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Wild Green

Former Utne Reader senior editor Keith Goetzman on environmental issues from climate change to composting.

Water-Based Paints Pose Health Risk to Kids

 by Keith Goetzman

Tags: paint, health, chemicals, asthma, allergies, low-VOC paint, no-VOC paint, natural paint, nontoxic paint, milk paint, environment, Keith Goetzman,

Paint can 

Water-based paints have a reputation as a healthier, greener alternative to yesteryear’s oil-based paints, but a new study has found that children exposed to fumes from water-based paints have a heightened risk of asthma and allergies. The news is unsettling to any home-owning parent—like me—who has sought out low-VOC water-based paints to decorate a child’s room.

The researchers found that children exposed via bedroom paint to PGEs—the compounds propylene glycol and glycol ethers, used in many water-based paints—were two to four times more likely to suffer from allergies or asthma. Environmental Health News reports on the study, which was recently published in the journal of the Public Library of Science, PLoS ONE:

Since freshly painting a new baby’s room is a common DIY project for proud parents, it was this passage that seems to demand an exclamation point:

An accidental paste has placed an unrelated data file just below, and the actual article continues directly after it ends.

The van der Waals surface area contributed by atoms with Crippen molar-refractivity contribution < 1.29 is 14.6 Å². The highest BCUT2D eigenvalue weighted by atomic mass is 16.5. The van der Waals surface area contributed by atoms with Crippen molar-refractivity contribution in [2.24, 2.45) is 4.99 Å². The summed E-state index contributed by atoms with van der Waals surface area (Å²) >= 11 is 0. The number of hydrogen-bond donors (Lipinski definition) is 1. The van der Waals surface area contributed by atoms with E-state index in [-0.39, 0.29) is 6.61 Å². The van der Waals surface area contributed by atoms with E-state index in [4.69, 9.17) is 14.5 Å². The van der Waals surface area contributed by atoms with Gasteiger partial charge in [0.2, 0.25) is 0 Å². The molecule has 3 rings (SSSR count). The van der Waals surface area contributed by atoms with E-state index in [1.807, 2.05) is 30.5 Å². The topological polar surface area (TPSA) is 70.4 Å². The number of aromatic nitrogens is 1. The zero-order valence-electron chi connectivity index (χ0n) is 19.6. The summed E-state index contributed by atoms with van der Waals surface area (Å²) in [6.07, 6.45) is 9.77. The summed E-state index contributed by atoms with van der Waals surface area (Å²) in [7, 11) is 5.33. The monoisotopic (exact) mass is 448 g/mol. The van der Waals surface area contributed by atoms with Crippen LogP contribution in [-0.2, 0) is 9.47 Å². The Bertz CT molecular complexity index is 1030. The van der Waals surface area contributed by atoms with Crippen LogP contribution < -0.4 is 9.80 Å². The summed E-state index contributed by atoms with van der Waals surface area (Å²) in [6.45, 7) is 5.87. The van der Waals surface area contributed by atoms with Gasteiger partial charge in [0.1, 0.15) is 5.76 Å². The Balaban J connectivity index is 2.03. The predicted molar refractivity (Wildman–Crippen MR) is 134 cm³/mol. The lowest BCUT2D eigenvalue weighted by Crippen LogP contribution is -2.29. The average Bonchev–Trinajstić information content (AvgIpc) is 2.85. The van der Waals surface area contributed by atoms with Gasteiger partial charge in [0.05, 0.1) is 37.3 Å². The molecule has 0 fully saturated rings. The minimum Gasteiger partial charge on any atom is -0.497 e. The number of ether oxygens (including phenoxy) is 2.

The compounds can remain inside homes for months or even years, notes Environmental Health News. They are used not just in paints but also water-based varnishes and cleaning fluids such as glass cleaners.

Even if you don’t have kids, it’s surprising and frustrating to find that a widely used paint ingredient, often employed in “green” paints, appears to be harmful to human health. If it can cause allergies and asthma in kids, I certainly don’t want to breathe it either.

I’m sure the green paint industry is quietly wetting its pants about the possibility of this research being borne out by more studies. Not only do many low-VOC paints contain PGEs, so do some “no-VOC” paints that have them at levels low enough to wear the misleading label. And the tints added to color paints often contain them as well.

More research will surely follow, and I’ll track the issue here at Wild Green. In the meantime, if you’re concerned enough by this news to avoid PGEs altogether, you’ll want to explore low-toxin, nontoxic, or natural paints such as those made by Safecoat, Keim or Yolo, or the milk paints made by several different companies.

And you might want to watch what you eat: Propylene glycol is an FDA approved food-grade additive.

Source: Environmental Health News 

Image by cuttlefish, licensed under Creative Commons.